Key European Central Bank Policy Maker Favors Stablecoins Over Bitcoin

About a week after the President of the European Central Bank (ECB), Mario Draghi, blew Bitcoin and other cryptocurrencies out of the water, the key ECB official Francois Villeroy de Galhau declared that he actually prefers Stablecoins to cryptocurrencies.

It will be recalled that the President of the ECB, while answering a students question during the ECB Youth Dialogue last week, bashed Bitcoin and other cryptocurrencies, saying they are not real currencies. He supported his claim by comparing cryptocurrencies to a Euro. He argued that a Euro will always be a Euro, even in a month time because it is backed by ECB. Who is behind crypto coins? he asked rhetorically.

While the dust is yet to settle down, another prominent policymaker with the ECB made another statement about cryptocurrencies, and in particular, stablecoins.

During an interview in Paris earlier in the week, Francois Villeroy de Galhau, an ECB presidential front-runner, stated categorically that the central bank sees a more promising future in stablecoins, and not crypto coins such as Bitcoin.

It is vital to stress that stablecoins are essentially crypto coins as well; however, they are pegged or backed by an underlying asset such as a fiat currency. This backing serves more like a shield, protecting them from price volatility and manipulation as seen with crypto coins.

According to Villeroy, cryptocurrencies are created differently. Compared to the traditional volatile crypto coins, stablecoins are different from speculative virtual currencies such as Bitcoin, Ethereum and Ripple, and they show a more auspicious future.

He emphasized further that the Bank of France is, in fact, observing the stablecoin market with great interest; furthermore, the bank plans on employing stablecoin initiatives in the private sector. Villeroy opined that stablecoins would be used to facilitate transactions that involve tokenized securities or goods and services. Tokenization, as used here, involves the conversion of physical assets such as real estate and debt into smart contracts via blockchain technology.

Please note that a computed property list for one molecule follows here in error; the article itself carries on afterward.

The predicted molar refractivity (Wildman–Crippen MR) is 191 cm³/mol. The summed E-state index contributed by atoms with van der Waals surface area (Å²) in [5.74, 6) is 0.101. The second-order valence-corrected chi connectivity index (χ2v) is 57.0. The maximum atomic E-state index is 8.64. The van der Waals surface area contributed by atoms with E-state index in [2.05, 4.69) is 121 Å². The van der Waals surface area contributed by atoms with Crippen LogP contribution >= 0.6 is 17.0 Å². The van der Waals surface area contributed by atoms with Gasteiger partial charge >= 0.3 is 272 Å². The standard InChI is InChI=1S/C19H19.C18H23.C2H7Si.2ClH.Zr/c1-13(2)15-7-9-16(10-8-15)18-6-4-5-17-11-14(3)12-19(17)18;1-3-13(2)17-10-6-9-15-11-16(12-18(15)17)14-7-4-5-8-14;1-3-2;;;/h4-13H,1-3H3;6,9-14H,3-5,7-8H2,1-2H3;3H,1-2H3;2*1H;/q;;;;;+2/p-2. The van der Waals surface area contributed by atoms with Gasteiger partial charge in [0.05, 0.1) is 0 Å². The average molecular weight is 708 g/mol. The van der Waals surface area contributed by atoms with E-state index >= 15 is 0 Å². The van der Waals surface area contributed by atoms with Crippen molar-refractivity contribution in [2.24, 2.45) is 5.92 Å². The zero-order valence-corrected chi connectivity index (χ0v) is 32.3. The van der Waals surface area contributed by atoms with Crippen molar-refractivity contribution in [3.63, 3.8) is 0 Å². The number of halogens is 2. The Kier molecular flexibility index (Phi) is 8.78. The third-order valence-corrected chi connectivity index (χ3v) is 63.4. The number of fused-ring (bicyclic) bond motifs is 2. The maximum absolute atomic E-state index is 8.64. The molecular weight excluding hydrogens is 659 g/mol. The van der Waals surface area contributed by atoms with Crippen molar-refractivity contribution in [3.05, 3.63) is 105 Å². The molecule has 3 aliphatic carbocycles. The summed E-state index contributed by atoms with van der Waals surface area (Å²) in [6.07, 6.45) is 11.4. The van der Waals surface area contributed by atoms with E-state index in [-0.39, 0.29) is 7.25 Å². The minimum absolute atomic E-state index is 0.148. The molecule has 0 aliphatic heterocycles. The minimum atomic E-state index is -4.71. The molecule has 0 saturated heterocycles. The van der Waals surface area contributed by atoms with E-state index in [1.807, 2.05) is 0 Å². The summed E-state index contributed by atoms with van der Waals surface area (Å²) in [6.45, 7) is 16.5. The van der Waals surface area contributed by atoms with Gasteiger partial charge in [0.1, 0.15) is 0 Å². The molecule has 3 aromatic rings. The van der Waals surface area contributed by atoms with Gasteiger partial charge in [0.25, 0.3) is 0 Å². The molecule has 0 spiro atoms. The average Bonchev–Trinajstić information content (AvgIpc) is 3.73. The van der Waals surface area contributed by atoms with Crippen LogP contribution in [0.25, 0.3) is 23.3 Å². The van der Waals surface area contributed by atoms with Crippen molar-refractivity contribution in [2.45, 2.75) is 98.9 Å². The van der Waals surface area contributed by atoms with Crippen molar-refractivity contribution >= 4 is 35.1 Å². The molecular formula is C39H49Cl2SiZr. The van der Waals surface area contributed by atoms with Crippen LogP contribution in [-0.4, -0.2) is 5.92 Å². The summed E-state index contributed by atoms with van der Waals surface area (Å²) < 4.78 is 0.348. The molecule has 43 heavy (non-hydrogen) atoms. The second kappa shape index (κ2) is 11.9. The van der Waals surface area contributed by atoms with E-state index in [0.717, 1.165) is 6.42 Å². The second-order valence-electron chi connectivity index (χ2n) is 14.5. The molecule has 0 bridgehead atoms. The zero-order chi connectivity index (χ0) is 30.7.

As a matter of fact, Villeroy may be on track, as a French bank called Societe Generale recently put this initiative to test by converting bonds worth €100 million to digital tokens.

Even with more companies entering the crypto space, it is obvious the crypto market still has a lot to prove. And the blow to the world largest crypto coins last year is not doing any good. Although Bitcoin has recovered so much from the depth it fell last year, the chief crypto coin still has a lot of grounds to cover to regain its all-time high achieved late 2017. The virtual coin currently trades at over $8,000, a far cry from its price in late 2017 which was capped at about $20,000.

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